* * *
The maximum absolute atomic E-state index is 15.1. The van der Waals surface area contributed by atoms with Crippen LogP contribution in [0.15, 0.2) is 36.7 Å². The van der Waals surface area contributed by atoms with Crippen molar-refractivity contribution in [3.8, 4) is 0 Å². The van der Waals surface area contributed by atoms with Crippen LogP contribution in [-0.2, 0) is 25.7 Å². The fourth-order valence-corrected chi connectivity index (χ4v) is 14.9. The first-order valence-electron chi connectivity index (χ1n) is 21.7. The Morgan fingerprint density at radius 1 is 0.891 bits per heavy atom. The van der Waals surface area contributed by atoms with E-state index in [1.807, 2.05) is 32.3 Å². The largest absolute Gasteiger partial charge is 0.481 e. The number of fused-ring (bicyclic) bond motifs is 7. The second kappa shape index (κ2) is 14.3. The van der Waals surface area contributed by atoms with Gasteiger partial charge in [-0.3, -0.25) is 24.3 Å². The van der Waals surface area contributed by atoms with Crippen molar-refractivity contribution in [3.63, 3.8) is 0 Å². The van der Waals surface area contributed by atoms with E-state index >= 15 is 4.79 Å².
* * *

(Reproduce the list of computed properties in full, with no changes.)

The maximum absolute atomic E-state index is 15.1. The van der Waals surface area contributed by atoms with Crippen LogP contribution in [0.15, 0.2) is 36.7 Å². The van der Waals surface area contributed by atoms with Crippen molar-refractivity contribution in [3.8, 4) is 0 Å². The van der Waals surface area contributed by atoms with Crippen LogP contribution in [-0.2, 0) is 25.7 Å². The fourth-order valence-corrected chi connectivity index (χ4v) is 14.9. The first-order valence-electron chi connectivity index (χ1n) is 21.7. The Morgan fingerprint density at radius 1 is 0.891 bits per heavy atom. The van der Waals surface area contributed by atoms with E-state index in [1.807, 2.05) is 32.3 Å². The largest absolute Gasteiger partial charge is 0.481 e. The number of fused-ring (bicyclic) bond motifs is 7. The second kappa shape index (κ2) is 14.3. The van der Waals surface area contributed by atoms with Gasteiger partial charge in [-0.3, -0.25) is 24.3 Å². The van der Waals surface area contributed by atoms with Crippen molar-refractivity contribution in [3.63, 3.8) is 0 Å². The van der Waals surface area contributed by atoms with E-state index >= 15 is 4.79 Å².